Theranostic iRGD peptide containing cisplatin prodrug: dual-cargo tumor penetration for improved imaging and therapy
- Theranostic iRGD peptide containing cisplatin prodrug: dual-cargo tumor penetration for improved imaging and therapy
- 김세훈; 조홍준; 박성준; 이윤식
- Issue Date
- Journal of controlled release
- VOL 300-80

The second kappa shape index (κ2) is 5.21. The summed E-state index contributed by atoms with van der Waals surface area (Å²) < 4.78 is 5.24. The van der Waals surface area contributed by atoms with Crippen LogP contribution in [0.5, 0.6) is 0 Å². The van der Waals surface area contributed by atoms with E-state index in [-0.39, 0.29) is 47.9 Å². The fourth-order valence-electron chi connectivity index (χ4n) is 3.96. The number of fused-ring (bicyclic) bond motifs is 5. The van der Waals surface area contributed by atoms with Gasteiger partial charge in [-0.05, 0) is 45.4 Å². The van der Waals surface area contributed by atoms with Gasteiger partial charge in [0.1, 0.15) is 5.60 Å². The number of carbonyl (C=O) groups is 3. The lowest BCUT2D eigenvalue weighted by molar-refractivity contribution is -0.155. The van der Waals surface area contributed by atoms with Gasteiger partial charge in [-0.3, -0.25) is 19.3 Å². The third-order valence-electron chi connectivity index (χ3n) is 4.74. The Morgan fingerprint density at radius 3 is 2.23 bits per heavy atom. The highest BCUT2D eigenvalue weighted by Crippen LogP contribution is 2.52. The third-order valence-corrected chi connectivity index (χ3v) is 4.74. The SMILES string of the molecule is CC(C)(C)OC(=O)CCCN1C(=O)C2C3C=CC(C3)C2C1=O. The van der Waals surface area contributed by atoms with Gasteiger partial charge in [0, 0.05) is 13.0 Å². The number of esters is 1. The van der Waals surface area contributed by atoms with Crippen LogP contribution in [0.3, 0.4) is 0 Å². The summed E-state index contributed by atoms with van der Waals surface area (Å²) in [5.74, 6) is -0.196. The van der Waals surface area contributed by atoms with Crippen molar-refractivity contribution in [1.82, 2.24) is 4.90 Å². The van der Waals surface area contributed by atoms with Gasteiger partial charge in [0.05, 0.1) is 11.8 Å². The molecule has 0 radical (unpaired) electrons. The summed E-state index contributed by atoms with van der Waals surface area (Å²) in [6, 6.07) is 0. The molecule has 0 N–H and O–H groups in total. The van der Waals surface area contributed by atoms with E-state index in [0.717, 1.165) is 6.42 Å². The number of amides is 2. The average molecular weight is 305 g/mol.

- In theranostics, peptide-based platforms have widely been exploited owing to their unique biological functions and chemical versatilities. As a tumor-homing ligand, internalizing RGD peptide (iRGD), composed of a tumor-targeting sequence (RGD) and a cell-penetrating C-end Rule (CendR) motif, is known to facilitate the tumor-specific delivery of payloads that are covalently conjugated on its N-terminal fragment or co-administered without any covalent linkages. However, theranostic uses of the iRGD-based platform remain in its infancy with its full potential unexplored; for instance, detailed mechanism of iRGD fragmentation during internalization, strategies for the tumor-specific release of payloads from iRGD and the role of the C-terminal iRGD fragment in delivery have yet to be revealed. In this study, we designed a dual-channel fluorescent cyclic iRGD (TAMRA-iRGDC-Cy5.5) to track each of the N- and C-terminal fragments separately during the tumor internalization process. It turned out that both fragments undergo translocation into cancer cells together and are localized within endosomal-lysosomal compartments. The resulting co-internalization of both iRGD fragments allowed us to develop a new theranostic peptide platform (Cy5.5-iRGDC-Pt(IV)) by conjugating a fluorescent dye and a cisplatin prodrug on each terminus of cyclic iRGD for simultaneous cancer-targeted imaging and therapy. Compared to a control peptide having a non-iRGD sequence, the Cy5.5-iRGDC-Pt(IV) did not only provide a better tumor imaging contrast but also induced tumor-specific apoptosis leading to efficacious tumor suppression. Besides the outstanding cancer imaging and therapeutic performance, the Cy5.5-iRGDC-Pt(IV) revealed negligible systemic toxicity, holding potential to be applied for theranostic uses.
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